Insurance company may deny 11-year-old $50K hockey prize


The 11-year-old kid who planted a nearly impossible hockey shot that apparently won him $50,000 … may not get the money. The Deadspin story says (in colorful, explicit language): “Little Nick and Nate Smith learned two valuable lessons about life. First, sometimes miracles do happen. From 89 feet out, Nate put a 3-inch hockey puck into a 3½-inch slot. But Nate also learned that insurance companies are the devil … (bleep) … At a charity hockey game in Minnesota last week, 11-year-old Nick Smith won a raffle. His prize? Statistically, almost nothing, since it’s a just a shade more possible than impossible to make that center ice shot that has entertained state fair and NHL intermission crowds for decades. But Nick wasn’t inside the arena when his name was called. So his twin brother Nate stepped up. … The insurance company is well within their rights, since the person who won the raffle wasn’t the person who made the shot, but c’mon — they want to use the money for college!”

The Boston Globe has a, shall we say, different view of our guy, T-Paw than many others. In an editorial, it writes: “Pawlenty was a credible contender. Unlike those who are showcasing their values and economic theories, Pawlenty built his campaign around people, working-class voters he called ‘Sam’s Club Republicans.’ In a field that is light in governing experience, he had spent eight years wrestling with a more liberal legislature in a state whose varied political passions mirror those of the country. Pawlenty wasn’t a perfect candidate — or even, necessarily, the best option for the GOP. That’s an assessment voters should make. Instead, he felt compelled to prove himself in a bogus forum and, when he lost, looked like a chump. It’s too bad, because he had more to offer.”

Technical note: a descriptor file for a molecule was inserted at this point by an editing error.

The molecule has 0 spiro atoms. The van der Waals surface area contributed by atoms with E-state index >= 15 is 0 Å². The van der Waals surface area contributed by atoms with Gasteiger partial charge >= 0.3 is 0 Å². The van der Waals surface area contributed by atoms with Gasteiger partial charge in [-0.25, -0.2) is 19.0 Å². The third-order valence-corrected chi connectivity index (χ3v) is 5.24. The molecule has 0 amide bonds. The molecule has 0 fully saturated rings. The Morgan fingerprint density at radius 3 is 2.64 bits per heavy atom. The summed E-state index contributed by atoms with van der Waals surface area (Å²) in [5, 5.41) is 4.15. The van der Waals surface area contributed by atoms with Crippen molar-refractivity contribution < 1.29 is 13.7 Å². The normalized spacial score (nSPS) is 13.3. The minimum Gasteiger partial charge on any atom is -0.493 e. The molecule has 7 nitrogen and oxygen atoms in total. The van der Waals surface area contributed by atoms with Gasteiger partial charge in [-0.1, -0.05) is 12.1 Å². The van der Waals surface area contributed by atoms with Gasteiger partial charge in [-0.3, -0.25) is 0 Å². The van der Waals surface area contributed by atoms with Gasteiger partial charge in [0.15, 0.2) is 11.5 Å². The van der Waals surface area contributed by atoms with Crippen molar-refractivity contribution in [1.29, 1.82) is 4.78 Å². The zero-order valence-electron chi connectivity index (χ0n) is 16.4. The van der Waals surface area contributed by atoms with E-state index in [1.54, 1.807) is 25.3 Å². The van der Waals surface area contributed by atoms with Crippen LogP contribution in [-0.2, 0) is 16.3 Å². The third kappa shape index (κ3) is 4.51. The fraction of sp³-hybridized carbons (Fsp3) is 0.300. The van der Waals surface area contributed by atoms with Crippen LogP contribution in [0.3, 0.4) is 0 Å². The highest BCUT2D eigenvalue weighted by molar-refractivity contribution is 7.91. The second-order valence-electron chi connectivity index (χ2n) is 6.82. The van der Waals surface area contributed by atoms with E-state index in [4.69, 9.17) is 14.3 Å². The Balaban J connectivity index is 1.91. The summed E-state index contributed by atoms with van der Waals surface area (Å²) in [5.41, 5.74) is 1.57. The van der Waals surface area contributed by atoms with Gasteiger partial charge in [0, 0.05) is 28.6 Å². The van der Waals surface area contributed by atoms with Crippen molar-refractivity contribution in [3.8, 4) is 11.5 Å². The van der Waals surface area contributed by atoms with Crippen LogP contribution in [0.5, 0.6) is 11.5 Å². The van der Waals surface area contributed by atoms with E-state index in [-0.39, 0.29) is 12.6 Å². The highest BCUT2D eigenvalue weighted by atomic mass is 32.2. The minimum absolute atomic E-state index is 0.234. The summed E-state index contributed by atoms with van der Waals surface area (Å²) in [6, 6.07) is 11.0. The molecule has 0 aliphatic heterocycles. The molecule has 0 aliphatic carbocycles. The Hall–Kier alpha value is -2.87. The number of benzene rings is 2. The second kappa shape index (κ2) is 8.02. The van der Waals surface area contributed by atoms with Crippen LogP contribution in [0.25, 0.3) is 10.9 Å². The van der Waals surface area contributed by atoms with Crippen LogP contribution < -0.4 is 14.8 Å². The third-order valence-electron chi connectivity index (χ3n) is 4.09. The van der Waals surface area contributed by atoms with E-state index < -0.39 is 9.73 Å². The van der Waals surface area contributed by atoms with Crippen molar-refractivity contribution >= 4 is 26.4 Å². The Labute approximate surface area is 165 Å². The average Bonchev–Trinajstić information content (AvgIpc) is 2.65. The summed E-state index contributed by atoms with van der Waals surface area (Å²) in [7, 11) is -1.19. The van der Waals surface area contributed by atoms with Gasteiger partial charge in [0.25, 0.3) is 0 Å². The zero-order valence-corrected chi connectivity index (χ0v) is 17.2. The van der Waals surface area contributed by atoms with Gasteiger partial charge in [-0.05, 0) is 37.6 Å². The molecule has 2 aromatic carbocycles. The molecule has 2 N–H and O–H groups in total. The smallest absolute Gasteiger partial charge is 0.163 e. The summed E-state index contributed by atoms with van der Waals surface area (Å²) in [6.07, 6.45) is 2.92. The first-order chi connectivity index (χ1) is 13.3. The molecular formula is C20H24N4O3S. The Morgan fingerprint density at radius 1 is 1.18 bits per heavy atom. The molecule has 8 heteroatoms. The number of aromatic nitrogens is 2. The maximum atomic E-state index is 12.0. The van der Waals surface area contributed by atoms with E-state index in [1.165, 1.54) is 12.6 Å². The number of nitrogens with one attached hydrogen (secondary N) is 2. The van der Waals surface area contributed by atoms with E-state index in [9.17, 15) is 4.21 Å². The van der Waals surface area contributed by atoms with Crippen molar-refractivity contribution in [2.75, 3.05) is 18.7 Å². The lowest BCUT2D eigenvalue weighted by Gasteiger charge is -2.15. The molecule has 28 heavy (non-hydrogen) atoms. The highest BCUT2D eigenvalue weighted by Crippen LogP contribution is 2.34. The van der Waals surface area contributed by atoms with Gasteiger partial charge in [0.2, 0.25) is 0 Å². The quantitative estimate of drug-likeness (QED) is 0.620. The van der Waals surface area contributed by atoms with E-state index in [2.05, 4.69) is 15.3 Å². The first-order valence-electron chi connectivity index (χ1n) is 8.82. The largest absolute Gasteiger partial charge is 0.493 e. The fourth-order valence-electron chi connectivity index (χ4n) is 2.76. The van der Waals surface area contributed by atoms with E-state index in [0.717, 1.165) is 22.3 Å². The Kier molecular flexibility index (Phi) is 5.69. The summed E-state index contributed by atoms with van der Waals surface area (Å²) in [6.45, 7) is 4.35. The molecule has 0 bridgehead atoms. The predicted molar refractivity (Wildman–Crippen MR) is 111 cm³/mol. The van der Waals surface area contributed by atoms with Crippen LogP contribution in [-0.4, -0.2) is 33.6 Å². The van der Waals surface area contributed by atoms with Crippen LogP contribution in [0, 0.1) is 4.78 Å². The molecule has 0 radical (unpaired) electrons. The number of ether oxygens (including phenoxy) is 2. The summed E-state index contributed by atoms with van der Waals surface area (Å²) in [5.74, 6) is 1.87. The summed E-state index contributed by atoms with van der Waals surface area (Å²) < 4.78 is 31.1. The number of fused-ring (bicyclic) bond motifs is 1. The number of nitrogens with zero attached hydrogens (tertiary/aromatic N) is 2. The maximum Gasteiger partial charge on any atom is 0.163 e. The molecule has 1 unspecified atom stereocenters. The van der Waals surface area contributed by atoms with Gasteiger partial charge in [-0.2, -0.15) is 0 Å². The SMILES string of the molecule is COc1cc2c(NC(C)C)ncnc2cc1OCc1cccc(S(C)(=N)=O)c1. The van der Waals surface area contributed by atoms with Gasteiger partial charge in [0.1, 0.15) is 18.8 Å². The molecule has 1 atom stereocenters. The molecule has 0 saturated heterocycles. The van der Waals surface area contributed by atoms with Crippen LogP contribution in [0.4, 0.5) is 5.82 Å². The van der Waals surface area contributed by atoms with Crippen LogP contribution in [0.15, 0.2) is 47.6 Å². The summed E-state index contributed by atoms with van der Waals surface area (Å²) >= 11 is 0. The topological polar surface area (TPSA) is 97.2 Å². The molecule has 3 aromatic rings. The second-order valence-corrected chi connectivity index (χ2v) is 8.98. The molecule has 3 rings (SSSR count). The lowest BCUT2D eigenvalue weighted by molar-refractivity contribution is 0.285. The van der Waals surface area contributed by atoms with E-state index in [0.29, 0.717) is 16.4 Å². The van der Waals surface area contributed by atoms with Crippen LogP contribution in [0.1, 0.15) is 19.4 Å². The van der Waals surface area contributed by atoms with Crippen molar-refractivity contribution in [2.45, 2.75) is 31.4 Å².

Minnesota has signed off on the deal that will squeeze Wisconsin kids attending school here $1,400 more per year. Patrick Marley of the Milwaukee Journal-Sentinel writes: “Since 1965, Wisconsin and Minnesota have had a tuition reciprocity agreement that allows a student from one state to pay resident tuition rates at public universities and technical schools in the other state. More than 10,000 Wisconsin residents participate in the program. In recent years, Wisconsin has also subsidized tuition for those students so they pay the same amount in Minnesota as they would if they attended an equivalent University of Wisconsin school. For instance, Wisconsin this academic year is contributing $1,396 toward the $9,794 tuition charged to Wisconsin students attending the University of Minnesota-Twin Cities. Those subsidies will now end. Current Wisconsin students at Minnesota schools, as well as Wisconsin students who will go to Minnesota schools for the first time this fall, will receive the subsidies for the next five academic years. But students who start in the fall of 2012 will not be eligible. Wisconsin students who attend the University of Minnesota-Duluth in the future will see the biggest increase. This year, Wisconsin subsidizes those students’ tuition by $2,213.”